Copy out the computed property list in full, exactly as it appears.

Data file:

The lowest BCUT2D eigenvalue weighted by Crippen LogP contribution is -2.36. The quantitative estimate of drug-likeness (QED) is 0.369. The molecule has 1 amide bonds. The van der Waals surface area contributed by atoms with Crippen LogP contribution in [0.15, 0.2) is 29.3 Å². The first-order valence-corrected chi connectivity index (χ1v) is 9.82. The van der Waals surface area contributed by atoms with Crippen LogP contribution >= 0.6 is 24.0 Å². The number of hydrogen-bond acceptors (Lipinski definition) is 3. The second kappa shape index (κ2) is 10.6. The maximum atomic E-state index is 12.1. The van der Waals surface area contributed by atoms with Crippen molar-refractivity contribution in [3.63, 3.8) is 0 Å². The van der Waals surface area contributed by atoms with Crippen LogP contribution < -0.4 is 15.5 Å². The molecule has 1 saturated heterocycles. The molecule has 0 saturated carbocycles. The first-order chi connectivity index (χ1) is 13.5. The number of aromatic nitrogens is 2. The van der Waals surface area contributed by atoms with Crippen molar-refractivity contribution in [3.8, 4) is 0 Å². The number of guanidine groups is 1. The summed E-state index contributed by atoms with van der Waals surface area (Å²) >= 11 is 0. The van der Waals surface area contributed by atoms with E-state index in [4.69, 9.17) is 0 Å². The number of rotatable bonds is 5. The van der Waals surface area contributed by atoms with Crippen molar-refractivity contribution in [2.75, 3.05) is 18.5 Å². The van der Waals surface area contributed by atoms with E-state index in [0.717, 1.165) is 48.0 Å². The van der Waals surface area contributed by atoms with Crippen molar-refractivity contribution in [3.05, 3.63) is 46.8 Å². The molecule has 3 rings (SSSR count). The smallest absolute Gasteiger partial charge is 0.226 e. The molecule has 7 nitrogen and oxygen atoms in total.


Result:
The lowest BCUT2D eigenvalue weighted by Crippen LogP contribution is -2.36. The quantitative estimate of drug-likeness (QED) is 0.369. The molecule has 1 amide bonds. The van der Waals surface area contributed by atoms with Crippen LogP contribution in [0.15, 0.2) is 29.3 Å². The first-order valence-corrected chi connectivity index (χ1v) is 9.82. The van der Waals surface area contributed by atoms with Crippen LogP contribution >= 0.6 is 24.0 Å². The number of hydrogen-bond acceptors (Lipinski definition) is 3. The second kappa shape index (κ2) is 10.6. The maximum atomic E-state index is 12.1. The van der Waals surface area contributed by atoms with Crippen molar-refractivity contribution in [3.63, 3.8) is 0 Å². The van der Waals surface area contributed by atoms with Crippen LogP contribution < -0.4 is 15.5 Å². The molecule has 1 saturated heterocycles. The molecule has 0 saturated carbocycles. The first-order chi connectivity index (χ1) is 13.5. The number of aromatic nitrogens is 2. The van der Waals surface area contributed by atoms with Crippen molar-refractivity contribution in [3.8, 4) is 0 Å². The number of guanidine groups is 1. The summed E-state index contributed by atoms with van der Waals surface area (Å²) >= 11 is 0. The van der Waals surface area contributed by atoms with E-state index in [4.69, 9.17) is 0 Å². The number of rotatable bonds is 5. The van der Waals surface area contributed by atoms with Crippen molar-refractivity contribution in [2.75, 3.05) is 18.5 Å². The van der Waals surface area contributed by atoms with E-state index in [0.717, 1.165) is 48.0 Å². The van der Waals surface area contributed by atoms with Crippen molar-refractivity contribution in [3.05, 3.63) is 46.8 Å². The molecule has 3 rings (SSSR count). The smallest absolute Gasteiger partial charge is 0.226 e. The molecule has 7 nitrogen and oxygen atoms in total.